…and it feels terrifying. I was supposed to spend the day making my revision notes for the next draft of book 3. The idea of diving back into this project has sort of been…haunting me to say the least. I haven’t looked at it since April 5th and that was seven weeks ago. In that time I finished writing the first draft of book 4 and did another line edit of Orphans of Paradise. The first was a nice distraction. I flew through that manuscript and had so much fun writing it. But then I got back to Orphans of Paradise last week and everything sort of fell apart.
I hadn’t read the story in two months and in the meantime I’d been working on two, totally new projects. I’d been writing every day, more than I ever had, and I just hit this growth spurt as a writer that sort of came out of nowhere. So when I read over book 2 I didn’t just read it with fresh eyes, but new ones. I’m a different writer than I was in February and even though it may not seem like a lot of time has passed since then I’ve changed so much.
On the plus side, that’s the ultimate goal, right? I’m growing, getting better, and I couldn’t be happier about the new direction I’m heading in. But on the flip side, I found so many issues with Orphans of Paradise. Not the story or the plot, but my style. It’s evolved since then. It’s more streamlined, more coherent. And that’s something you can’t just change about a book overnight. So I still have a lot of work to do. More work than I thought I’d have to do so close to the expected publication date.
And while I should be glad that I found these problems now rather than later, I have all of these new trepidations about re-reading book 3. Because what if it’s really terrible? What if I hate it? What if there is not one sentence worth salvaging?
I know I’m being a little over-dramatic. But I am honestly terrified. Hence this blog—just another way of stalling. Anyone out there ever experienced this? How do you keep up your moral when you have a revelation like this over a manuscript you’ve been laboring over for almost a year? And how can you tell when your work is truly ready? Or will you always look back on something you wrote previously and be a little dissatisfied?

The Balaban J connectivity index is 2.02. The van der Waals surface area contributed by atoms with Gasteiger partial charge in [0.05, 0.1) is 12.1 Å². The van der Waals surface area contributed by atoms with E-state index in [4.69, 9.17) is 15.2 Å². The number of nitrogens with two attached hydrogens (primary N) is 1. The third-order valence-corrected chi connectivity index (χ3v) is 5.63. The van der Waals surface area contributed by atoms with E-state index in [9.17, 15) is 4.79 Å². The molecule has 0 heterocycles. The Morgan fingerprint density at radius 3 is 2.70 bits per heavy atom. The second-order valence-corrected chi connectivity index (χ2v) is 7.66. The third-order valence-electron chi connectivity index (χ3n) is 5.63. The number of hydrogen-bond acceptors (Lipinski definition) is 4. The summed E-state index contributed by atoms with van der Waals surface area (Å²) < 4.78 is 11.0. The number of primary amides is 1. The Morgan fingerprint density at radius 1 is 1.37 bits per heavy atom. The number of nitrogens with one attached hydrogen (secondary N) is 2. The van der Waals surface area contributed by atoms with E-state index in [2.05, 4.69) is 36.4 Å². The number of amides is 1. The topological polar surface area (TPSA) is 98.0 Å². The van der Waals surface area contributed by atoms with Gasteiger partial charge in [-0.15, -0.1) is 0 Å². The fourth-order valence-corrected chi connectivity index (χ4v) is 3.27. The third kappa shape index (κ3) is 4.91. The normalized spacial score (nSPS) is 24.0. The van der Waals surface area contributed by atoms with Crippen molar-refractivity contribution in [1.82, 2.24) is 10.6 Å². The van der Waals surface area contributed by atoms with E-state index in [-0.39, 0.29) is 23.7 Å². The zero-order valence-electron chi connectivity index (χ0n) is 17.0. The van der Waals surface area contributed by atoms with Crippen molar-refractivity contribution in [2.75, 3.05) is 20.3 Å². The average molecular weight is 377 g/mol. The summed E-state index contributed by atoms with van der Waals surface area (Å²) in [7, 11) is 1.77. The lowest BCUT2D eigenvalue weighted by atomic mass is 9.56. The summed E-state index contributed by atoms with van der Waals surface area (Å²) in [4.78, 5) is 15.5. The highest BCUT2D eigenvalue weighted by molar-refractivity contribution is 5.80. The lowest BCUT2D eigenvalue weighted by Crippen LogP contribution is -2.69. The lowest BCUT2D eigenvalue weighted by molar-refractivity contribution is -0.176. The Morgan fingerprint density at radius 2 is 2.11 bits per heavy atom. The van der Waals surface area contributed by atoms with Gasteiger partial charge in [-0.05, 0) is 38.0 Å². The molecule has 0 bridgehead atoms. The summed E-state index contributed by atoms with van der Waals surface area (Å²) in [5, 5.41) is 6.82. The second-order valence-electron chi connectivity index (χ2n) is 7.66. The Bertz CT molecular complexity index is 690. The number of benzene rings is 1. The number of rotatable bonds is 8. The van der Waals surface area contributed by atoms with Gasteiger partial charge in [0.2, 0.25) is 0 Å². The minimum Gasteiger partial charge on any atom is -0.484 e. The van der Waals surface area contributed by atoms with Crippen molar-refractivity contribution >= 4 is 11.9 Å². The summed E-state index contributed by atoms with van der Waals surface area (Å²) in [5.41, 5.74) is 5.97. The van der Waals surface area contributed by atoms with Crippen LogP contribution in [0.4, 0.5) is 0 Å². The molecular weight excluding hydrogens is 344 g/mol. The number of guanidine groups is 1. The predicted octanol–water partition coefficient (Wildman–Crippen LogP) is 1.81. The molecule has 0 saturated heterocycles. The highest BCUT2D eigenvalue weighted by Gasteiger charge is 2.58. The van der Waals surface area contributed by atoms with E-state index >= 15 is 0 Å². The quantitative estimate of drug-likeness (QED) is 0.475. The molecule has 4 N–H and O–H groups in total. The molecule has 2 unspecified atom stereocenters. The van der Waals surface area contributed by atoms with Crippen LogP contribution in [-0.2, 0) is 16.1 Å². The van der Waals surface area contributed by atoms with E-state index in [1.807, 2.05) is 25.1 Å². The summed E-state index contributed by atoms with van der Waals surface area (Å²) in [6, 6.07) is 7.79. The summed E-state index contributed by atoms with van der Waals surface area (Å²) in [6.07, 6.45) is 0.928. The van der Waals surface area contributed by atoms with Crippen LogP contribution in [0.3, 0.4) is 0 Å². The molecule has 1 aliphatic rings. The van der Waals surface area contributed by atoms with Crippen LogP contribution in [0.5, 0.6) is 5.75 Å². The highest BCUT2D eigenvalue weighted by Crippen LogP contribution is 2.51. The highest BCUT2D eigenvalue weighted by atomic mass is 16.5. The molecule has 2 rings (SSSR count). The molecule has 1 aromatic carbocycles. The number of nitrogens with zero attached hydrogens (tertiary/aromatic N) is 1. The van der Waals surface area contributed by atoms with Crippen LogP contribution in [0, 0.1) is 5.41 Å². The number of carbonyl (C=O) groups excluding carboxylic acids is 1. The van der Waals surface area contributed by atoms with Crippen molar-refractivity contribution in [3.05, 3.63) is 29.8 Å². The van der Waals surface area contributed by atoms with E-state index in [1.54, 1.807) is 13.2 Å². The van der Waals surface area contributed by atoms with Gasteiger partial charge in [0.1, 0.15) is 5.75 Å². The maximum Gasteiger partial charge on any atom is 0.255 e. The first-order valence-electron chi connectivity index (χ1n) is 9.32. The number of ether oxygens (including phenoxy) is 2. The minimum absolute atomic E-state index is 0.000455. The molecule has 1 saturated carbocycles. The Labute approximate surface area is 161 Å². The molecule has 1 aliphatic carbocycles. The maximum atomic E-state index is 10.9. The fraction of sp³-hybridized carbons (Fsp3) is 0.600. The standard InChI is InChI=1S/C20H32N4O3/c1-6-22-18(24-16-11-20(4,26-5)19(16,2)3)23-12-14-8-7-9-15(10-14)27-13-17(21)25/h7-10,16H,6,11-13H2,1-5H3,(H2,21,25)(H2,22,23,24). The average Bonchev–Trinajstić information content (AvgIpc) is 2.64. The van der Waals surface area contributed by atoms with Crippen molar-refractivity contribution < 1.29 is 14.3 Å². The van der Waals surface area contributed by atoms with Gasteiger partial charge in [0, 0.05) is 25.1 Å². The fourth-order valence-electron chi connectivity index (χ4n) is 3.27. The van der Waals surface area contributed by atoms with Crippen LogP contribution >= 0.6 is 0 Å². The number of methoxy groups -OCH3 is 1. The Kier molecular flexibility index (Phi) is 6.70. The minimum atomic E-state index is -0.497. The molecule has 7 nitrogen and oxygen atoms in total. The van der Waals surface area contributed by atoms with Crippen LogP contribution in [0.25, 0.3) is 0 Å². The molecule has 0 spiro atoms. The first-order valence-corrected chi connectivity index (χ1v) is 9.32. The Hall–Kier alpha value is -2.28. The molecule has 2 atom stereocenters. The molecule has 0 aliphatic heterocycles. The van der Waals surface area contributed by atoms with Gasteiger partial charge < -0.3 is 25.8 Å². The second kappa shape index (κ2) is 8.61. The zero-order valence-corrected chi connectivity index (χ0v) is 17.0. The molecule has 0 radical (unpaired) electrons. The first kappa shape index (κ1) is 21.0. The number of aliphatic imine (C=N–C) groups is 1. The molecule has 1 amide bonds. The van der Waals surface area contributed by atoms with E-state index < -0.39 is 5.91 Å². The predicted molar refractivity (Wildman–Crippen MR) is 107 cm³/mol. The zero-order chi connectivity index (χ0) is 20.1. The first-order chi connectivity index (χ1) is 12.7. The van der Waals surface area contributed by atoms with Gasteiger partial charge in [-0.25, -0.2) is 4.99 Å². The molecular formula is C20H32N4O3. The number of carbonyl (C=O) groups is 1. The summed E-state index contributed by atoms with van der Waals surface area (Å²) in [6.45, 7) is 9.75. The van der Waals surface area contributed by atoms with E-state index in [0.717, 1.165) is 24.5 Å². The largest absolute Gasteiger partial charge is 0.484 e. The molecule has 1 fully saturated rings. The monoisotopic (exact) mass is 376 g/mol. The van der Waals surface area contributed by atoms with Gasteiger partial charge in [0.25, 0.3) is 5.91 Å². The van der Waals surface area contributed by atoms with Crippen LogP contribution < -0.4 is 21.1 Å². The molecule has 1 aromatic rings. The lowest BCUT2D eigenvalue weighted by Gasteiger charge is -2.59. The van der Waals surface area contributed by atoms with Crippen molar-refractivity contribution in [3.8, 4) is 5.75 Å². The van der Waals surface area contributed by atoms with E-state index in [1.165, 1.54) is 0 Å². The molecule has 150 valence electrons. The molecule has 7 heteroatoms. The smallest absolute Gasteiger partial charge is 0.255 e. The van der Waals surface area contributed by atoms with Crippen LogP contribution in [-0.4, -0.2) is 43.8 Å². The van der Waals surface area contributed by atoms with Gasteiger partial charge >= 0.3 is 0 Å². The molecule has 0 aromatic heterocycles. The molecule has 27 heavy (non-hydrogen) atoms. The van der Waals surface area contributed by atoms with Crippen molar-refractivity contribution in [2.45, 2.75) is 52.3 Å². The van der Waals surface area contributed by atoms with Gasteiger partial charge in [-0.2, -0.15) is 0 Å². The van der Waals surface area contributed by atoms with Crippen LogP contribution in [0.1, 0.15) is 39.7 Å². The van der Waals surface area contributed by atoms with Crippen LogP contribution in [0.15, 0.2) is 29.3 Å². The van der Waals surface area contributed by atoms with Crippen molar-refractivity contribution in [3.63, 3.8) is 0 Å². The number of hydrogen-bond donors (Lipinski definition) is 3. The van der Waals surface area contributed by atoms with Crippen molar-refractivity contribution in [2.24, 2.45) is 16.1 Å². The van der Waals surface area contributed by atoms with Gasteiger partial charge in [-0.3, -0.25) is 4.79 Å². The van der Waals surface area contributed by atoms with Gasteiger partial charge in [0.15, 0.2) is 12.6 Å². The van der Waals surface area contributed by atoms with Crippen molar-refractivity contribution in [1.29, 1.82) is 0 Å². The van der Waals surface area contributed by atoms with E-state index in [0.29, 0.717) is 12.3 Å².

Orphans of Paradise should be close to completion but I’m getting some mixed signals from my beta readers. There are two alternate story threads scattered throughout the main plot which combine for a total of 4 POVs—the two MCs and two minor characters whose plots intersect in the latter half of the book. The consensus has been that they’re well written and they’re interesting but something about them feels disconnected and distracting from the story as a whole.
A few readers suggested lengthening them to help ground them more in the story. Others have suggested combining the two minor character’s POVs into one. And someone else has suggested cutting them altogether. Obviously my ego is much opposed to the third option. Not because I don’t want to do what’s best for my story. I do and I will. But because I really love them (how many times do you think writers say that a day?) and I think there’s something to them; something that gives the main story an emotional depth and diversity that I’m afraid it might lack otherwise.
But the last thing I want to do is stand in my own way by presenting a story that’s difficult for people to follow and therefore connect with. So I’m considering turning these threads into a companion novella. I’ve never written a novella before. I’m currently attempting one for another book but still I’m no expert. There’s the issue of length—will ten chapters or so be too brief? I’ve read that novellas can run anywhere between 10,000 to 40,000 words but that sure is a lot of wiggle room. What do readers expect from a novella as opposed to a novel? Is the story thread strong enough to stand on its own?
Anyone out there written a novella? Can you clue me in to some of the rules or tricks of the trade that may be different from novel writing? Most of the companion novellas I’ve seen are extensions of a novel but maybe from another character’s POV or a means of providing more backstory. An organized collection of qualifiers and leftovers if you will. And everyone loves leftovers? Right?
I’m confused to say the least, and incredibly torn. I’ve made huge cuts to a novel before, but when you’ve been living with a particular story told in a particular way for so long, it’s really hard to part with that ideal. Especially when you’re not one hundred percent sure that it’s the right thing to do.
I’m waiting on feedback from three more beta readers which will hopefully provide me with some kind of clarity. But unfortunately, what I think is pretty clear is that I’m not nearly as close to being finished as I thought I was.